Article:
It’s no surprise the silver-haired set, northern refugees, and outdoor enthusiasts flock here in winter. Between October and April, days are routinely in the 70s or 80s, and at least nine out of ten are soaked with sun. It rarely rains in Tucson and virtually never snows.
All winter long, bicyclists visit for off-season training, and in November there’s El Tour of Tucson, a road-bike race that attracts some 9,000 participants. February brings the Tucson Rodeo, which is nearly 90 years old, and the Tucson Gem and Mineral Show. The largest in the country, it takes place at venues across the city and attracts more than 60,000 people, from obsessive collectors to casual visitors.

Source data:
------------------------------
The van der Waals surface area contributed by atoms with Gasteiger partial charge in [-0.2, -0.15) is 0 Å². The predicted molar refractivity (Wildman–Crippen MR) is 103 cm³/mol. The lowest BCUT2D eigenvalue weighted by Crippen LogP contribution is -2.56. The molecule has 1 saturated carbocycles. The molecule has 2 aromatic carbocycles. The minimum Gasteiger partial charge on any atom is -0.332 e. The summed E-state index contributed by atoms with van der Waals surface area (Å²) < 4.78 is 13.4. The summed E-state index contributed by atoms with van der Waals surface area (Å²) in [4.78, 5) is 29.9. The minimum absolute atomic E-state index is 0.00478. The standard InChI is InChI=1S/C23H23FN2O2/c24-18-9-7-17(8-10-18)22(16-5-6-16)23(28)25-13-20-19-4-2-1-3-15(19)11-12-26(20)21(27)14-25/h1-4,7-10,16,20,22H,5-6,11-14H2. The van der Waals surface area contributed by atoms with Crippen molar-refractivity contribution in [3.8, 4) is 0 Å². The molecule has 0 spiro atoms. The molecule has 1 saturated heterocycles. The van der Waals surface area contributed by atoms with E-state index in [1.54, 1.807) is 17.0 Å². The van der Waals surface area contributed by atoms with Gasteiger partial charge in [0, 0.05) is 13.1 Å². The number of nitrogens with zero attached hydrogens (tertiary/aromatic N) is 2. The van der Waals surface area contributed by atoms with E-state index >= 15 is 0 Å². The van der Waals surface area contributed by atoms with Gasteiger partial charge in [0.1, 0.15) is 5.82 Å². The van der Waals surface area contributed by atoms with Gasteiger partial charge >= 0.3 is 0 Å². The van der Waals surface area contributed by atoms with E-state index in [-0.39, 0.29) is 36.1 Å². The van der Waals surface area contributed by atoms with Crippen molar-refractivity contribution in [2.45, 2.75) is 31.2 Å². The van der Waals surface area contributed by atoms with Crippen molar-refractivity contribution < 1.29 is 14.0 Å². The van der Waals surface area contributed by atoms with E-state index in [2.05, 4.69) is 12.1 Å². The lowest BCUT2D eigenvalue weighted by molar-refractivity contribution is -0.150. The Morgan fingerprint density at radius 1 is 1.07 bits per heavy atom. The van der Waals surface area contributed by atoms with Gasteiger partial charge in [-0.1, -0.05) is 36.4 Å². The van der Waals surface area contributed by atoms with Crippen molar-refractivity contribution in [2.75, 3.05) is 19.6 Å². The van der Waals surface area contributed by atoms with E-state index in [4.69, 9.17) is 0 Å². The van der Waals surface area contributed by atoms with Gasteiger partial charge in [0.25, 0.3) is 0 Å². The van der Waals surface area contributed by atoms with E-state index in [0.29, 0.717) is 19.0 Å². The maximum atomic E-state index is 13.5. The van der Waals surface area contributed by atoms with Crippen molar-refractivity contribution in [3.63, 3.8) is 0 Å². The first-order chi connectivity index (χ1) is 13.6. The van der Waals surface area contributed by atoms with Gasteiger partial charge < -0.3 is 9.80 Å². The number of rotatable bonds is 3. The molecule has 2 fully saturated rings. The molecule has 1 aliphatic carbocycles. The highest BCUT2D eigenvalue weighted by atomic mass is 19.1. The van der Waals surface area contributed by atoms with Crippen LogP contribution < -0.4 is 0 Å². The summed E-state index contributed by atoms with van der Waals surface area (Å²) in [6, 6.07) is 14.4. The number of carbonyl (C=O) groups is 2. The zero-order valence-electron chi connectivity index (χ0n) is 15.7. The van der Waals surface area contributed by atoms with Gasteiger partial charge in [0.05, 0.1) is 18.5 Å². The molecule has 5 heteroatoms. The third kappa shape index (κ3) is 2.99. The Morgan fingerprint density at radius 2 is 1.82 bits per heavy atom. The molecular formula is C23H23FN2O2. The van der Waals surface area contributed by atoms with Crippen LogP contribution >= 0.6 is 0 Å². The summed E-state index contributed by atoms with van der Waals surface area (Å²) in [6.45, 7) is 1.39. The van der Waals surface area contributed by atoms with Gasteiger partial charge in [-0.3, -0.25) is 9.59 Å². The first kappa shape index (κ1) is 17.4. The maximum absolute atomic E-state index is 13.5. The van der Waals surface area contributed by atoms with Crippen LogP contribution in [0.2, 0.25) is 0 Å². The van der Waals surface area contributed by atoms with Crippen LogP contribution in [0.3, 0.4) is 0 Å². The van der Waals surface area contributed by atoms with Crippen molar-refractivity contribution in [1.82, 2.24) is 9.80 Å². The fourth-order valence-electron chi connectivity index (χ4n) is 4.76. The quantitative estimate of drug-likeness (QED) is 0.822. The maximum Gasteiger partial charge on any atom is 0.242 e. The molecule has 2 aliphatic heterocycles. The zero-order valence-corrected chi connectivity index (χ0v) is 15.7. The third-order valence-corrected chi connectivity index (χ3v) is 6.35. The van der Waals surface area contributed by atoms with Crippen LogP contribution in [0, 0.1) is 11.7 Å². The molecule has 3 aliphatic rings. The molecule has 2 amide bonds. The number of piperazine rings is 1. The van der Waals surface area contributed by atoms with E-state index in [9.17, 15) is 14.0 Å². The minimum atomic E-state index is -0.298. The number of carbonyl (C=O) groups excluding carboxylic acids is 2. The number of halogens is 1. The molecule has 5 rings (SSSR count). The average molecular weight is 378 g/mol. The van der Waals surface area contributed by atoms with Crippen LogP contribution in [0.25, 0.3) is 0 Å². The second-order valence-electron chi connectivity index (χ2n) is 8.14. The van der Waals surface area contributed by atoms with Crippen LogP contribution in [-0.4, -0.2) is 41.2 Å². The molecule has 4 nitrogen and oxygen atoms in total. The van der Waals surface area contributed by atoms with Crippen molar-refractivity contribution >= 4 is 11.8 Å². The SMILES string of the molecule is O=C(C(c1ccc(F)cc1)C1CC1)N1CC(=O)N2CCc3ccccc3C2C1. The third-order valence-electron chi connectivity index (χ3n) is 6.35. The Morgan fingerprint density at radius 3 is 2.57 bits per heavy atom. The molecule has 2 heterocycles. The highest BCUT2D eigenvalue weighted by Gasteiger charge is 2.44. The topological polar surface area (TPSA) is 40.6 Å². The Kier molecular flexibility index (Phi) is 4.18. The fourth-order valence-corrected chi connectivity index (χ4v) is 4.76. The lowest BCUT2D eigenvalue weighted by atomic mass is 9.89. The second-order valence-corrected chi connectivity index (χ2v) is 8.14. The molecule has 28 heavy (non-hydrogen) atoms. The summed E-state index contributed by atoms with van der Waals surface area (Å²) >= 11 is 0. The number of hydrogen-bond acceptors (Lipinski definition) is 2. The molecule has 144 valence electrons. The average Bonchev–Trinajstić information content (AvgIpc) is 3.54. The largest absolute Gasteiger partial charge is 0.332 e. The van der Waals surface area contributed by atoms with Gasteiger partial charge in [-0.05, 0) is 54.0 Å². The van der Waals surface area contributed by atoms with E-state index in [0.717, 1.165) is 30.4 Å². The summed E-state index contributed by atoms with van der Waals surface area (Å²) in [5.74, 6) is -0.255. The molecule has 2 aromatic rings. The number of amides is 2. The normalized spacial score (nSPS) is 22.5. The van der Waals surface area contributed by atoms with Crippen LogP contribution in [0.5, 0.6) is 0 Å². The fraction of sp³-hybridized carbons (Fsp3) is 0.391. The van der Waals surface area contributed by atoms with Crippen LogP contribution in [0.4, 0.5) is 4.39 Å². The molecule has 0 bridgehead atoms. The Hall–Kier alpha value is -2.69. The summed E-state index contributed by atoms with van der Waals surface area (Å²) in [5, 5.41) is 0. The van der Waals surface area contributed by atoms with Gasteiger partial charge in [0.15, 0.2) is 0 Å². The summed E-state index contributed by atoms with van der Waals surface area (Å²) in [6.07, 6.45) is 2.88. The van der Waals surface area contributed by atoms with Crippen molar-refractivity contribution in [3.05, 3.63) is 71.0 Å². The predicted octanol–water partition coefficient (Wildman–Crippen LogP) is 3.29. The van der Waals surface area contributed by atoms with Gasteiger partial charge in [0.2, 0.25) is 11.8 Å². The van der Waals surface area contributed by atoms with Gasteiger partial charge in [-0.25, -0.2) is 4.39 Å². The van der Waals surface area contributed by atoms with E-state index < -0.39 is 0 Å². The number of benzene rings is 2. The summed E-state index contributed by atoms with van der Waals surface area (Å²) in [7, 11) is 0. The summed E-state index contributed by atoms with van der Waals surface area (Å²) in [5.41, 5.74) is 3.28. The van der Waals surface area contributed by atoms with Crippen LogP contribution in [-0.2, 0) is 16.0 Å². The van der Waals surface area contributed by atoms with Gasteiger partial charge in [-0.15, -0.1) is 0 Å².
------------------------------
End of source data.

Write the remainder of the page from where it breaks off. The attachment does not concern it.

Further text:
By March, wildflowers bloom, and by April, the desert starts heating up. Summer is marked by 100-degree days that force residents to all but hibernate. Even by mid-morning, temperatures are too high to allow much venturing outside, chasing most visitors far away. By September, temps start to dip into the 90s and the local resorts and hotels tempt visitors with some of the best deals of the year. Take advantage, hike in the mornings, and sit by the pool the rest of the day.